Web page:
Sunday, January 22, 2012

Finding My Father

For the past couple of weeks I have been editing letters that my father wrote from June – August, 1945 while stationed in Italy. As a good historian I have been trying to put these letters into some kind of context. He mentioned movies, operas, and USO shows that he attended along with some of his friends. I was able to put some context to the entertainment activities. I was amazed that while a soldier stationed near Naples he bought a season ticket to the San Carlos Opera House. He mentioned that he saw the opera, Faust. He compared the actor in the role of Méphistophélès to when he saw the opera in St. Louis with Enzio Pinza. The only time he could have seen Enzio Pinza was on April 24, 1939. He thought Pinza did a better job.

This led me to investigate some of the names of people whom he mentioned to his sisters. Some of them were only mentioned by first names as if his sisters knew. One person, Naomi, my cousin Chaim was able to tell me her lat name and the city where she lives. I called her and made contact today. Her grandmother and my grandfather were sibling, making us 2nd cousins. She said she has a grandson who lives in Chicago. I called him. Her brother, Arthur also talked with me today.

I still need to put some context to the story of soldiers after the war ended in Germany. Some soldiers were needed to occupy and de-Nazify Germany. The US Army took control of Rome on 4 June 1944. The war with Italy was over. For the soldiers in Italy the war was over almost a year when my father wrote these letters. He was anxious to get home as he had been away almost 5 years.

I still have unanswered questions that would help put the letters in context. In my research I have not found any books that talk about the logistical challenge of returning all the soldiers to their homes. I do not want to spend the time digging through newspapers and original documents to tell that story. I just want to read someone else’s research. The story of the soldier’s relationship with his home and family has not been well told, but I am not the person to tell that story. I only want to understand a little about my father in the years before I was born.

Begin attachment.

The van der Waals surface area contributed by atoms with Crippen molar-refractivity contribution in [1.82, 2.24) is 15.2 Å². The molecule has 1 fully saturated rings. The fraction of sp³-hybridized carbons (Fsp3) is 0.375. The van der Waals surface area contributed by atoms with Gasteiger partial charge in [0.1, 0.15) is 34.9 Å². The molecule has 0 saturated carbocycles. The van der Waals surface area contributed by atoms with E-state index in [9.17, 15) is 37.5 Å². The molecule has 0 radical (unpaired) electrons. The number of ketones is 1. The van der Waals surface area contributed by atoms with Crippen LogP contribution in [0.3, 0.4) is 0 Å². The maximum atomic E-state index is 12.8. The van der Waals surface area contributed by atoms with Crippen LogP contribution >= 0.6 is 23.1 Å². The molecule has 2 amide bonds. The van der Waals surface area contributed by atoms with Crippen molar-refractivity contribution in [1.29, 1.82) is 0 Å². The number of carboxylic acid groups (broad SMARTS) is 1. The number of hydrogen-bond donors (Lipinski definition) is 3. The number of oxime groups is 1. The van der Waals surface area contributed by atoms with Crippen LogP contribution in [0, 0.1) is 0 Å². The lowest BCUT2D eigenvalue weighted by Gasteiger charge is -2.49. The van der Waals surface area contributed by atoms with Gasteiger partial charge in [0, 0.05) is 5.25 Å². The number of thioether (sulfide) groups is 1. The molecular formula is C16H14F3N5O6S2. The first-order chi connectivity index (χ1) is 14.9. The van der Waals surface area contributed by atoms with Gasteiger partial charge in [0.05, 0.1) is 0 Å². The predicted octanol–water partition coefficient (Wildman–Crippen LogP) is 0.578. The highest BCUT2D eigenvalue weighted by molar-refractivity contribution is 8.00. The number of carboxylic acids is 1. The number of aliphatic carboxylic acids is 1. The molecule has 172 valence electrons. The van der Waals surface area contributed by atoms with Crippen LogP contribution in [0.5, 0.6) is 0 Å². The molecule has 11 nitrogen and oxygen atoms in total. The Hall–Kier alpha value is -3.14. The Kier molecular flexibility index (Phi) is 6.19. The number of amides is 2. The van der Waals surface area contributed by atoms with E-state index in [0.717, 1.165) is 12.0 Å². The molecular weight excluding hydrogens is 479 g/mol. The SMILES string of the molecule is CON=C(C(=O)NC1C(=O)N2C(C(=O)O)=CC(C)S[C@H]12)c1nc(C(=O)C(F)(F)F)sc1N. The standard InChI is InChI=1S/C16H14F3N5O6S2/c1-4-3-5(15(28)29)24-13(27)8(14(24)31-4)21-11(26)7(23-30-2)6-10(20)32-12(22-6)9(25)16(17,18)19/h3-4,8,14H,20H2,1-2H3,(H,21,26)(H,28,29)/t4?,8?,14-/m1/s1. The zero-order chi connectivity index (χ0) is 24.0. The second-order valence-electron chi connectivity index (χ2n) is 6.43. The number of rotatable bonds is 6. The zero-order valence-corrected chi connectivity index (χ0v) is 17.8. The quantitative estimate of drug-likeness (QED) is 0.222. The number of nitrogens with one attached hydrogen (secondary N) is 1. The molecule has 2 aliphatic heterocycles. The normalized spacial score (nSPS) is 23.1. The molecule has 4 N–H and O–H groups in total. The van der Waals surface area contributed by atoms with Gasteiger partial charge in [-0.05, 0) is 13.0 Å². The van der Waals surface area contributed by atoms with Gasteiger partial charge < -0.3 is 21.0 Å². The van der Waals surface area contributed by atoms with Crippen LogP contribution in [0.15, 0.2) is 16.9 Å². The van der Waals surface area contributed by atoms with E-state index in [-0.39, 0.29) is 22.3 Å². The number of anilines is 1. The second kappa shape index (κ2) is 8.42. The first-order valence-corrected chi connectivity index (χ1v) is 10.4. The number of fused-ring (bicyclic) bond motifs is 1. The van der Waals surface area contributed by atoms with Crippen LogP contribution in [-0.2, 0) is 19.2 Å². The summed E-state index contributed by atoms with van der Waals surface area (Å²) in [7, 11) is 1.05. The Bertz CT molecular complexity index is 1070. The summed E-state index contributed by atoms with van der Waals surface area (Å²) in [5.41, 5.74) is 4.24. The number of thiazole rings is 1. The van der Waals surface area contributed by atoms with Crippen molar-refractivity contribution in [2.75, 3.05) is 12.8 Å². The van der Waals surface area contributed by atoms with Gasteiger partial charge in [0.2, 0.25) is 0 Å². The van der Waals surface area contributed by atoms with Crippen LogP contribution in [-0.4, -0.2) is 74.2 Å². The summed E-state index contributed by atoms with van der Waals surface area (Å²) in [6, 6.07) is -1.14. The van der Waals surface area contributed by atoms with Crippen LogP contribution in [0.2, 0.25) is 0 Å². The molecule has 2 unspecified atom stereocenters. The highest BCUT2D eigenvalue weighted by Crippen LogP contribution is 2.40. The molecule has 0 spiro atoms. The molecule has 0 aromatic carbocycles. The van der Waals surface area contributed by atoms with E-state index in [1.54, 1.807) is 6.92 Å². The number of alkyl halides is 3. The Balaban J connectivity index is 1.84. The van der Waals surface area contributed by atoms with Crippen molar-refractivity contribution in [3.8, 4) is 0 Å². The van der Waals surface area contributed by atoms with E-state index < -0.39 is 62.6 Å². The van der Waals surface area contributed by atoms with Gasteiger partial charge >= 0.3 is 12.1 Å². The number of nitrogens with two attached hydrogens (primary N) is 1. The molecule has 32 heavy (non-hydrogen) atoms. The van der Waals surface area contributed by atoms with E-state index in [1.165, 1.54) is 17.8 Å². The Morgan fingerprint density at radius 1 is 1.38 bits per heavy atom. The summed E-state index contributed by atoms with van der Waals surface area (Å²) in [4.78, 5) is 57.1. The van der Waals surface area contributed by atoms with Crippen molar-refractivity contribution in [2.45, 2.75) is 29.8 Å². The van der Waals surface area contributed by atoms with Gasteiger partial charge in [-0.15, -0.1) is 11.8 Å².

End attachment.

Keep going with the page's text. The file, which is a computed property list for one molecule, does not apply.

Picture was taken in May 1945.


Choice said...

Daniel, my former father-in-law Oscar Proni was an Italian soldier (also drafted) who was from northern Italy, but was stationed in the south, near Naples. On 8 Sept 1943 the armistice was announced, and fortunately Papa had a set of civilian clothes with him: he put those on, ditched his uniform, and hopped a train back to Monfalcone. He told me the train was very crowded, standing room only, for 28 hours. He did his best to be inconspicuous, because the Germans were conscripting men and sending them to labour camps, or worse. Once he arrived home, he spent the next 18 months in the attic, studying engineering, with only family & his young girlfriend to keep him company. To go outside, even in the yard, would have risked capture.
I was married to his oldest son for 15 years and Papa remains to this day one of my biggest heroes. --Amy (Proni) Ranger

Daniel D. Stuhlman said...

Thanks Amy,

I am working on editing and commenting on all of my father's letters. I am still looking for sources that would put his experiences into a larger context.

Choice said...

The Stars and Stripes archives only goes back to 1948 at this point, but you might find something there:

See also:
Military Affairs; Jul1945, Vol. 9 Issue 3, p270-274, 5p
Abstract: "The article discusses the campaign in Italy during World War II of the U.S. Fifth Army and the British Eight Army, together led by U.S. General Mark W. Clark. Topics discussed include the difficult terrain, including rivers and valleys easily defended by occupying German forces, and the repeated diversion of Allied troops to other theaters."

In fact, it looks like the Military Affairs journal might have a lot of good information for you. Hope this helps. Cheers, Amy